-e.g. mafia families, Columbian drug cartels
-may have 100 members or more so that when their leaders are killed the group en-
-ethnically homogenous, these organizations trade in a currency of violence, are verti-
cally and horizontally stratified, and have the resources to corrupt law enforcement
White-Collar Crime - price-fixing, corporate fraud, pollution or public corruption
-black lung, pollution, contaminated foods, hazardous consumer products and hospital
malpractice can cause death as a result of criminal recklessness
-the cost of white-collar deviance to the average citizen of the US is much greater than
that of so-called street crime
-the perception of many is that we are at greater risk because of street crimes
-the average sentence for bank robbery if 7.8 years and only 2.4 years for embezzling
-white-collar crime can be divided into 2 main subsections:
1. Occupational Crime - pursued by individuals acting on their own behalf e.g. stealing
form the company, embezzlement, computer crime, evading taxes
2. Organizational Crime - committed with the support and encouragement of a legiti-
mate formal organization and is intended to advance the goals of the firm or agency e.g.
environmental crimes, false advertising, fraud, unsafe working conditions
-cheaper to settle law suites than to fix their goods

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-pharmaceutical companies, automobile and tire industry and medical manufacturers
-a disturbing amount of government activity falls into this category - politicians abusing
the public trust, manipulating informations, and breaking laws to advance their adminis-
trations - third most common area of corporate crime
-all white-collar crimes lead to greater cost, loss of life, forfeit of international prestige
and violation of conventions norms and values than the sum total of conventionally rec-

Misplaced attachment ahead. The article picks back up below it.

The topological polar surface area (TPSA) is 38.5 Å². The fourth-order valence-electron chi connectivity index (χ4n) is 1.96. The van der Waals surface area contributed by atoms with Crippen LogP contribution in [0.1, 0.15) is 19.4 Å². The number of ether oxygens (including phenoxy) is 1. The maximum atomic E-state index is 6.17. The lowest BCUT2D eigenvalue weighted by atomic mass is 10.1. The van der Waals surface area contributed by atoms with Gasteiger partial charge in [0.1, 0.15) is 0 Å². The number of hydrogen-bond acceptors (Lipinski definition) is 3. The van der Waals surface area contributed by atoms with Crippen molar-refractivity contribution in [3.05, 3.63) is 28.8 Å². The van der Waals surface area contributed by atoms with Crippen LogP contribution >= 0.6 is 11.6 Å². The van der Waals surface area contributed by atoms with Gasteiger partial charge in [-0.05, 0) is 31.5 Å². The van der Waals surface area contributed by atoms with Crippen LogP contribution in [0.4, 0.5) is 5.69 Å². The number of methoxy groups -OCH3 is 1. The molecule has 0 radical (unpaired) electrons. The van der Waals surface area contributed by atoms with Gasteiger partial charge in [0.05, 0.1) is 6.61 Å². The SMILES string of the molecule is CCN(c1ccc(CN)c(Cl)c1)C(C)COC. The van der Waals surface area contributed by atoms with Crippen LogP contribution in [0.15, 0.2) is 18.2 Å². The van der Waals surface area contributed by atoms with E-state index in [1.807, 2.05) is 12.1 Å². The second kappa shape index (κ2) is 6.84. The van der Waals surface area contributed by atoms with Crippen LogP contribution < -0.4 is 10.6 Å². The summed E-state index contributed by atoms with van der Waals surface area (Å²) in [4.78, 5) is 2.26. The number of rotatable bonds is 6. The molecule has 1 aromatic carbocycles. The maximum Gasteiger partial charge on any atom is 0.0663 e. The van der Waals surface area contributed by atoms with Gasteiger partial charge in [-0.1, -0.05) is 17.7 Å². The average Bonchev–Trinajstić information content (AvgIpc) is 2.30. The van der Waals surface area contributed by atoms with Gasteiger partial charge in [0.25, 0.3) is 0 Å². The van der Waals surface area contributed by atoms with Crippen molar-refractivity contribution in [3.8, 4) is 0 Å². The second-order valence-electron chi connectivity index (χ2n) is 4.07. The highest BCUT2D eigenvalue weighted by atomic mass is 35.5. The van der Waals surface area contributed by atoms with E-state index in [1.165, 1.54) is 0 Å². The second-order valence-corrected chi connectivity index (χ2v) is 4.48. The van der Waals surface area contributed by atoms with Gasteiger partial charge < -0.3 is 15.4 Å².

ognized crime and deviance
Gender and Victimization Risk Among Young Women in Gangs
(Adler Ch 35 pg. 419-432)
-glimpse into the contemporary urban world of street gangs in the analysis of the role
and dangers faced by female gang members
-gang members need each others’ participation in the deviant act to function
-while women gain status, social life, and some protection from the hazards of street life
in joining gangs, they exchange this for a new set of dangers
-they are exposing themselves to violence, both from rival gang members as well as
their own homeboys
-gang participation can be recognized as a delinquent lifestyle that is likely to involve
high risks of victimization
Gender, Gangs, and Violence
Gangs as Protection and Risk
-the irony of gang involvement is that although many members suggest one thing they
get out of the gang is a sense of protection, gang membership itself means exposure to
victimization risk and even a willingness to be victimized
-girls suggest that being a gang member is a source of protection around the neigh-
-some women articulated a specifically gendered sense of protection that they felt as a
result of being a member of a group that was predominantly male
-gangs operate within larger social milieus that are characterized by gender inequality
and sexual exploitation
-protection and reutilization among predatory men in the social environment